• Facilitate and lead group counselling, training and information sessions on academic, career planning and personal development topics for students, parents, teachers, faculty and staff. During group sessions, counsellors present information and concepts, facilitate discussions and question participants to ascertain their understanding. At the end of group sessions, they solicit participants' feedback and elicit suggestions for making future activities more effective. For example, a college counsellor may facilitate group sessions for college students on note taking, study skills, test preparation strategies, job interview skills, resume preparation, job search strategies, self-confidence improvement strategies and other topics. The counsellor may also facilitate and lead group information sessions for secondary school students, parents and counsellors on college and university programs and entry requirements. A co-op officer may facilitate and lead group information sessions for students on reporting procedures to be followed during work terms. (4)
Thinking Help - Thinking Problem Solving
  • Occasionally unable to complete job tasks as planned because equipment is not working properly. For example, a college counsellor about to deliver a computer-assisted slide presentation to a large group of parents and students realizes that the equipment is not working. The counsellor tries to troubleshoot the equipment with the assistance of colleagues. When these troubleshooting efforts are unsuccessful, the counsellor delivers the presentation orally without audio-visual support. (2)
  • May get low participation in group sessions. In these cases, counsellors often look for scheduling conflicts with other activities and events and, when they find them, reschedule their own sessions to encourage attendance. For example, a personal guidance counsellor may discover that a new weekly group session on stress management is conflicting with a students' soccer practice. The counsellor reschedules stress management sessions and attendance returns to normal. (2)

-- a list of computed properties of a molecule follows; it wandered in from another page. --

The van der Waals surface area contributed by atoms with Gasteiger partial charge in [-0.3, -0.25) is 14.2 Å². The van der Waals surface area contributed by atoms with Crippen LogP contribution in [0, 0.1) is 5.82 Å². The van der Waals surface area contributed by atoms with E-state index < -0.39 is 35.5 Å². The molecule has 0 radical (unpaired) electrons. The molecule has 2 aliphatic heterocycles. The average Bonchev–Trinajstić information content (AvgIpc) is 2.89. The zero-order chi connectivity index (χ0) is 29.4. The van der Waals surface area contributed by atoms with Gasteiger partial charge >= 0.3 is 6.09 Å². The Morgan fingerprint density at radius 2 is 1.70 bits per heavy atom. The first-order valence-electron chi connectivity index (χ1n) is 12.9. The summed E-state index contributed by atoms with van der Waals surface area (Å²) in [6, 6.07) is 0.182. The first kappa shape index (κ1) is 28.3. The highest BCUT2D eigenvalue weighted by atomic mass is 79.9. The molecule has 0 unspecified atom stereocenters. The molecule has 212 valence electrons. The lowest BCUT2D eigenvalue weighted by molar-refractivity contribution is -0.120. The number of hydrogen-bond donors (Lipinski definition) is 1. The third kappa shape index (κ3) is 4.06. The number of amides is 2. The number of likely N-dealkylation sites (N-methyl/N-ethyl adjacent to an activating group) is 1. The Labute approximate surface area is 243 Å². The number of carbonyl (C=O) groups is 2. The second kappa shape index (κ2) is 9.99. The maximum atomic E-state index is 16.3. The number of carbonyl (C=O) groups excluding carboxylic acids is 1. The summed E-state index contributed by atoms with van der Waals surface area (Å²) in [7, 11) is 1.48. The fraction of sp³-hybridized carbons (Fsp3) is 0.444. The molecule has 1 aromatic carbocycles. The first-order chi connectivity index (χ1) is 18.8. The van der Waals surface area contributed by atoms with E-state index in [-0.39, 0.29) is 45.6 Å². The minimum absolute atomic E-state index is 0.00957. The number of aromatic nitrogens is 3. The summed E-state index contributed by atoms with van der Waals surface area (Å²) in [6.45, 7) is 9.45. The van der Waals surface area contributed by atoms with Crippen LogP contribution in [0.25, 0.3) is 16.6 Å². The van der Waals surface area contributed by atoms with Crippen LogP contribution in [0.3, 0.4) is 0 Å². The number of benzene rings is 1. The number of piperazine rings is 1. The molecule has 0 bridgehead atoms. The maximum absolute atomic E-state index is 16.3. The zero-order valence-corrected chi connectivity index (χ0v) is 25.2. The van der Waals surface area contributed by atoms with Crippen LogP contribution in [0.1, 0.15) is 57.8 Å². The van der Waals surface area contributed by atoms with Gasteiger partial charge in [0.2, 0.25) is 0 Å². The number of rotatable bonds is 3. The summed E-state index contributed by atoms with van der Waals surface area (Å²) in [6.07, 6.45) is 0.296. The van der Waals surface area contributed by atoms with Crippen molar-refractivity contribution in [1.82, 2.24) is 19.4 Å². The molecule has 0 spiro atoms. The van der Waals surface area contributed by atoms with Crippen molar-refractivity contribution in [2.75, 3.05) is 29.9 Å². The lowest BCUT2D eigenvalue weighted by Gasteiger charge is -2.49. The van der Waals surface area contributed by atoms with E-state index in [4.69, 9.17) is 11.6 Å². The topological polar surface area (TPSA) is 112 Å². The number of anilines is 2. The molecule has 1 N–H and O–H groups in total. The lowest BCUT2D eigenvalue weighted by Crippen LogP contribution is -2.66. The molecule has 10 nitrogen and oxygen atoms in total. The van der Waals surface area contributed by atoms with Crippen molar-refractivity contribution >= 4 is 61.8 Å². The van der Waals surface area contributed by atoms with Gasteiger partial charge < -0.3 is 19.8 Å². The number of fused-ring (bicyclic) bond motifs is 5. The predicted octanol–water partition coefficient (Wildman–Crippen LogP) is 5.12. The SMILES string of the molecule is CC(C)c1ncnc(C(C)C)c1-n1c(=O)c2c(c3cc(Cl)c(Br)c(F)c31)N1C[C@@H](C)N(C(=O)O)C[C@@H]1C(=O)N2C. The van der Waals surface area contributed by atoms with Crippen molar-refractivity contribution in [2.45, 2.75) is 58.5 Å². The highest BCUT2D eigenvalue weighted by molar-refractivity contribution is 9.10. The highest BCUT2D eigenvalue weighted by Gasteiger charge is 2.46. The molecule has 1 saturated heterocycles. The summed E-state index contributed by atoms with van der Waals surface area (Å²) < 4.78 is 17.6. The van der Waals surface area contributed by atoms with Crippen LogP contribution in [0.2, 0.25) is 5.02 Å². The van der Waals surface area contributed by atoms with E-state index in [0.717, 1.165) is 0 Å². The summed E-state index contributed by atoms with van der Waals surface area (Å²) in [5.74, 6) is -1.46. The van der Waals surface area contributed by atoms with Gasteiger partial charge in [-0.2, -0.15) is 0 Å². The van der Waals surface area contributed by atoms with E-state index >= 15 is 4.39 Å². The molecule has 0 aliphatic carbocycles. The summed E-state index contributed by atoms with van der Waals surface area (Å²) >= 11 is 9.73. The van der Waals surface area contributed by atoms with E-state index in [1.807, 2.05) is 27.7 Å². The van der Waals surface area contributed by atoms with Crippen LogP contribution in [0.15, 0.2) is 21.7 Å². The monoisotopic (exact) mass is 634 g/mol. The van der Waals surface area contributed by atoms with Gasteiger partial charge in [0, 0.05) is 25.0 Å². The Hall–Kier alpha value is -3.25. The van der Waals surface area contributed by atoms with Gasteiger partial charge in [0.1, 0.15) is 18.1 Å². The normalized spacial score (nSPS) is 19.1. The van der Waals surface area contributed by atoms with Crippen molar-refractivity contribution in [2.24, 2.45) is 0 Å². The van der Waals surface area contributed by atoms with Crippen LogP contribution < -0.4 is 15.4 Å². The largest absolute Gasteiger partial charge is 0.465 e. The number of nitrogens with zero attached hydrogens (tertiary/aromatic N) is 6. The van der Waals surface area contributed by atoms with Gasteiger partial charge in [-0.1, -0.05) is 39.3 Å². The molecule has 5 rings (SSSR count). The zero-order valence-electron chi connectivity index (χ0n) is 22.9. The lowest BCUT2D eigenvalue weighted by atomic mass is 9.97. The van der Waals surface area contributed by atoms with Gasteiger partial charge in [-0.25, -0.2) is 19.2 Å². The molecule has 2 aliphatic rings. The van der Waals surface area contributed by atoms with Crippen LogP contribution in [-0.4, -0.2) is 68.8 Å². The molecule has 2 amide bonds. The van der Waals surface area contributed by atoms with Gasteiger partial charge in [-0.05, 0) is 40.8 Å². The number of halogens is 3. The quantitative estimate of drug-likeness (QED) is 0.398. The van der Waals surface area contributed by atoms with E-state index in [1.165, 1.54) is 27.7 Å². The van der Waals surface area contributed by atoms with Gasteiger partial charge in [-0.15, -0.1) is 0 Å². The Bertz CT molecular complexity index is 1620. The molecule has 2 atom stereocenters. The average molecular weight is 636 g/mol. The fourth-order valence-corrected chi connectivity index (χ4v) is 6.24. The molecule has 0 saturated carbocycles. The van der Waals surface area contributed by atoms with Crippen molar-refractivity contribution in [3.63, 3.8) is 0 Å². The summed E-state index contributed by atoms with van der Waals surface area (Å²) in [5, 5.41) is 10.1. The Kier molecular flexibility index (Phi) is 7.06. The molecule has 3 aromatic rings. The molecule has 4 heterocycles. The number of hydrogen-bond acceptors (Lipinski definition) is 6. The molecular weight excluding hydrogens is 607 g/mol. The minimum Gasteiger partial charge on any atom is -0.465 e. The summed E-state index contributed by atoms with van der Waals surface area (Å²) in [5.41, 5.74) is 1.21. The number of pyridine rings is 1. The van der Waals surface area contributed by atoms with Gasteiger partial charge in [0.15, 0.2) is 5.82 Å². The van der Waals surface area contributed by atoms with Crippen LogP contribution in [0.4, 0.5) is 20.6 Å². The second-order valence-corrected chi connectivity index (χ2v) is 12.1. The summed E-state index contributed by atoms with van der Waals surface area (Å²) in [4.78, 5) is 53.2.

• Experience difficulties in getting students with strong emotional defence mechanisms to talk to them during individualized counselling sessions. They try different verbal and non-verbal techniques in order to build trust and establish safe and open environments in which these students will be comfortable and willing to talk. If counsellors are unsuccessful in getting students to open up, they may discuss these cases with other counsellors to gain their insights and see if they can suggest new approaches. They may also refer students to psychiatrists, psychologists, social workers and other specialists. For example, a counsellor may experience difficulties with some students dealing with personal problems such as failure to adjust to the deaths of friends and family members, substance abuse, generalized anxiety, depression, eating disorders, lack of self-esteem, suicidal tendencies and anger management. (3)
  • May encounter difficulties in obtaining resources for students in need from social service and community networks beyond school systems. They use their experience and consult with co-workers and colleagues to identify key people within these networks. They may develop alternate strategies to answer students' needs. They may also advocate for better services on behalf of their clients when appropriate. (3)
Decision Making
  • Select the academic, career planning and personal development topics for the group sessions they offer to students, parents, teachers, faculty and staff. They use professional knowledge to choose topics that will respond to the needs and interests of large numbers of participants. (2)
  • Select corporations, educational institutions and community organizations with which to build working partnerships. They start by approaching the ones they feel will be the most beneficial for their student populations. They build other partnerships as needs arise. (2)